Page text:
Yes, my music experience helped prepare me to deal with folks in the comics industry. From a business standpoint, it’s very similar. As a young musician, you demo your songs and perform in an effort to catch the eye of some A&R talent scout looking for your type of act. The same goes for comics. I happened to have my story ready to present in a very professional way, when I caught the eye of the publisher. I did a lot of research to find out what publishers were looking for and how they wanted to see the work. What was important to present and what needed to be streamlined. It’s like everything else, though. Once you get someone interested, you have to have the goods to back it up. You also have to handle yourself in a professional manner, meet deadlines and do everything you said you were going to do.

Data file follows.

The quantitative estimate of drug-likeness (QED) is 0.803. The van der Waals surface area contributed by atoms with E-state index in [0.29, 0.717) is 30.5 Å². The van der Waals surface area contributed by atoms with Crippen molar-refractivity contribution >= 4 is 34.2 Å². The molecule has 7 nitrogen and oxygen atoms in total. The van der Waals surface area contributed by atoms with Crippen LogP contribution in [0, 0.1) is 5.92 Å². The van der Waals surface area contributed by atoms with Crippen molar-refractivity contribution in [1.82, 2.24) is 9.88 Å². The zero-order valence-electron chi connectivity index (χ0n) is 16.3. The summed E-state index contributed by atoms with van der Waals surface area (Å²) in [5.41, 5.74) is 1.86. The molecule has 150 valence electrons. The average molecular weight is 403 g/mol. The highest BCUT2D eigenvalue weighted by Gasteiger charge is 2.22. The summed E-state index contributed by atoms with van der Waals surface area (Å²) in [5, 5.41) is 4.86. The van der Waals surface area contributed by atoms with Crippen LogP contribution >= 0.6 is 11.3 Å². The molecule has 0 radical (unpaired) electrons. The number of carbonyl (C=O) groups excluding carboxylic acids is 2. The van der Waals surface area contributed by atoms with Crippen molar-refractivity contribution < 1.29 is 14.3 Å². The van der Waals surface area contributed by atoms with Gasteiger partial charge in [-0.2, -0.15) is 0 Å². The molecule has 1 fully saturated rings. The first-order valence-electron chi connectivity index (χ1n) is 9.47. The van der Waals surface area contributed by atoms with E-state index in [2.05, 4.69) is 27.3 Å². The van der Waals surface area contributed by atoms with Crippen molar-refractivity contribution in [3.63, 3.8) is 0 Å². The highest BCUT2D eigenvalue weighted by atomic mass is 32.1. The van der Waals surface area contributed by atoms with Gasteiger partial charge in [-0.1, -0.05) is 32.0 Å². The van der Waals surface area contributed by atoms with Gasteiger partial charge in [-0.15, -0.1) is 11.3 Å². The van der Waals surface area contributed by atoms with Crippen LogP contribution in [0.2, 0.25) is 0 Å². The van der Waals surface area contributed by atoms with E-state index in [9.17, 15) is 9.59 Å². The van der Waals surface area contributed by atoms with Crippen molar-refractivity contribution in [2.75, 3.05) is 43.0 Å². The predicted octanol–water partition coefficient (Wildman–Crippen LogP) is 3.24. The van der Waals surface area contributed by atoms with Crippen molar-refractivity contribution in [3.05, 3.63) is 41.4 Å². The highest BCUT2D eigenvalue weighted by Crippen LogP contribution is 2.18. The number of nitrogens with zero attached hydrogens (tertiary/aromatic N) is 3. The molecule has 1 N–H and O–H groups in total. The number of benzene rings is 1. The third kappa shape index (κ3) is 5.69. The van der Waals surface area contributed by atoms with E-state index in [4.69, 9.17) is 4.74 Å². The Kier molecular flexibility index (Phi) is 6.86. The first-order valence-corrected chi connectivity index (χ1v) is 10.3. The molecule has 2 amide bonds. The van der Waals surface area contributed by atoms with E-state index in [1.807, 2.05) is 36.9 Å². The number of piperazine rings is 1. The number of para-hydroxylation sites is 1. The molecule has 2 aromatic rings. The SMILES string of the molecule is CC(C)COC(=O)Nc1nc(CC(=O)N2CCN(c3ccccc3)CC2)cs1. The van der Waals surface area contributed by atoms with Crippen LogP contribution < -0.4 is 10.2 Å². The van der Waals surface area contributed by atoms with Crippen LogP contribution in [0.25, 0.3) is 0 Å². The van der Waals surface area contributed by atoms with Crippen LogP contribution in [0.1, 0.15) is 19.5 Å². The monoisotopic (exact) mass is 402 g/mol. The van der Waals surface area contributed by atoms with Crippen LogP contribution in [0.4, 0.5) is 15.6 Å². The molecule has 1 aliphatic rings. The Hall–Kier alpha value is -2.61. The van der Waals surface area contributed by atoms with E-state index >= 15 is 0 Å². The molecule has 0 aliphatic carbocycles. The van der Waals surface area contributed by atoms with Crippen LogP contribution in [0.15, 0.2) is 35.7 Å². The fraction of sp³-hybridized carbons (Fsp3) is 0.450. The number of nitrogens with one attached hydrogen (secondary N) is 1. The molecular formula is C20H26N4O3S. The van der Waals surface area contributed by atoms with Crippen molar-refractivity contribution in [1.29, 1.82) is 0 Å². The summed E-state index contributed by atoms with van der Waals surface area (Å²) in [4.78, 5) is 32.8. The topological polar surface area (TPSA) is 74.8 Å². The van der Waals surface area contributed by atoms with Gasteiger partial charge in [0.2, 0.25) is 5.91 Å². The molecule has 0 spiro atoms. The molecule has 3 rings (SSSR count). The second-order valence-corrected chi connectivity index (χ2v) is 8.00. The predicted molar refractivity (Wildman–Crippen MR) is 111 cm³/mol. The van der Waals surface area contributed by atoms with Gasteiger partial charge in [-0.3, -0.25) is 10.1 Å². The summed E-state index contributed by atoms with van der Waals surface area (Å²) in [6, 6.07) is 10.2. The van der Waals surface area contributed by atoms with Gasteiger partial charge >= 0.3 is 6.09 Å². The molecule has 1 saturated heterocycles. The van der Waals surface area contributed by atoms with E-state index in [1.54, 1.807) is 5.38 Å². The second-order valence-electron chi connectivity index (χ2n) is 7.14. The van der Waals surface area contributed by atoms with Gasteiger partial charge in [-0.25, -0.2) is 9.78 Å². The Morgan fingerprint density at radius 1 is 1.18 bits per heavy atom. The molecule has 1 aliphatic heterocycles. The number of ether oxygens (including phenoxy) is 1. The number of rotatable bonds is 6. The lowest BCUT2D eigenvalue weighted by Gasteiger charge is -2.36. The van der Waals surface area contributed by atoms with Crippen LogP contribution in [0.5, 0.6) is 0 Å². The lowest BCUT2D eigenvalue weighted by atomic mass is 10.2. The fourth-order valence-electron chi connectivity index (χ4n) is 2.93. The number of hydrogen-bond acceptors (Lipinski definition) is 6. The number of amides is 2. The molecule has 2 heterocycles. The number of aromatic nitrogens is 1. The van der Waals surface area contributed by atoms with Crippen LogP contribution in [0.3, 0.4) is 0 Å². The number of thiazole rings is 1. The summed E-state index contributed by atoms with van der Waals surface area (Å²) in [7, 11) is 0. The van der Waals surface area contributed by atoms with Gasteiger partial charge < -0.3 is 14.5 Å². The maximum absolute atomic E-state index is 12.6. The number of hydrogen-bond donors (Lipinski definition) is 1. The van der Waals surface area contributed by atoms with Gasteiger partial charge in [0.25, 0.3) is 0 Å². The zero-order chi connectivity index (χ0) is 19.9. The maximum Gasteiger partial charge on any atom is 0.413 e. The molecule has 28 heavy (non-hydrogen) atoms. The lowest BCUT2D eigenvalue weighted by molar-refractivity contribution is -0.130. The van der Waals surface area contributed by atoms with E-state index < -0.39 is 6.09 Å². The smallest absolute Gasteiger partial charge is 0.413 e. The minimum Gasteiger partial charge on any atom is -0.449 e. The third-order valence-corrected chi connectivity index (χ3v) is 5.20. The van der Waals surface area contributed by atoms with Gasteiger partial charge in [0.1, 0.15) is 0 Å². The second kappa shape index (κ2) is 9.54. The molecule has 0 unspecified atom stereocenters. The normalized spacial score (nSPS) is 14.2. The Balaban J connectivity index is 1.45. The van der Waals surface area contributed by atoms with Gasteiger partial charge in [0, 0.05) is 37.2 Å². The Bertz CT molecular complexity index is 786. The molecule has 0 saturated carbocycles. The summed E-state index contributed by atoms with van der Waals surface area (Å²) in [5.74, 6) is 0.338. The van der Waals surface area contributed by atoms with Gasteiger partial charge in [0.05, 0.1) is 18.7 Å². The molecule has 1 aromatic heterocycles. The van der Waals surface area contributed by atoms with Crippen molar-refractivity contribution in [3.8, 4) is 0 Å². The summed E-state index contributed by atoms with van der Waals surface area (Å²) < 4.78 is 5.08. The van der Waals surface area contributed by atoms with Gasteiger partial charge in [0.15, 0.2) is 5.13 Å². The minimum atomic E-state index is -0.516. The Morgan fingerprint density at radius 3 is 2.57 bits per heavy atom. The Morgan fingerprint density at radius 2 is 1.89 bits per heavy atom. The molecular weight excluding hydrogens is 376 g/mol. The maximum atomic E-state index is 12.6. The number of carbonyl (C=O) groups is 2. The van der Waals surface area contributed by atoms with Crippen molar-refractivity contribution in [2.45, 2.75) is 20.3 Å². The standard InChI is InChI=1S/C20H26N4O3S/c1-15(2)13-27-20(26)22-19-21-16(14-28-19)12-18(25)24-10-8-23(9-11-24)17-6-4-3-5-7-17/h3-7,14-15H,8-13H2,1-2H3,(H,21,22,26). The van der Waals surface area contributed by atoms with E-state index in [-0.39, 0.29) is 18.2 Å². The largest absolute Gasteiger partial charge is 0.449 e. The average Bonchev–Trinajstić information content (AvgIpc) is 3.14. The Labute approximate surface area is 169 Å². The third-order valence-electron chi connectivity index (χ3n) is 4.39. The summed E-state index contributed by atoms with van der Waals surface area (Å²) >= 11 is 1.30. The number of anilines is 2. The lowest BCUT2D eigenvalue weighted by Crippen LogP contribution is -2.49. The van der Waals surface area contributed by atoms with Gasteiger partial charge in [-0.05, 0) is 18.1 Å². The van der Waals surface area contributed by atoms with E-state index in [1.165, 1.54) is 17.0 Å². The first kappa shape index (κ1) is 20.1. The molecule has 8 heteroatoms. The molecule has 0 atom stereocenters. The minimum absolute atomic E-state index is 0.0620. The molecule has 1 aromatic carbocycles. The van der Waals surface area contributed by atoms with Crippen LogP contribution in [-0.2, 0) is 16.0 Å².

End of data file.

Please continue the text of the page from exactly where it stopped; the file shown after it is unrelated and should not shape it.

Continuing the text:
MS: What are some of your favorite comics currently coming out and why?

AR: I love Sin City, The Walking Dead, 30 Days of Night, Welcome to Hoxford, Choker (I’m obviously a big Ben Templesmith fan) as well as some new series like The Veil, and Silent Hill. I love a great story, but the art has to be even better. I’m usually drawn to dark content, as you can tell from the titles I listed. I also have a lot of respect and am influenced by non-standard comic book artists. Some of my favorites are Bill Sienkiewicz, Dave McKean and Frank Miller.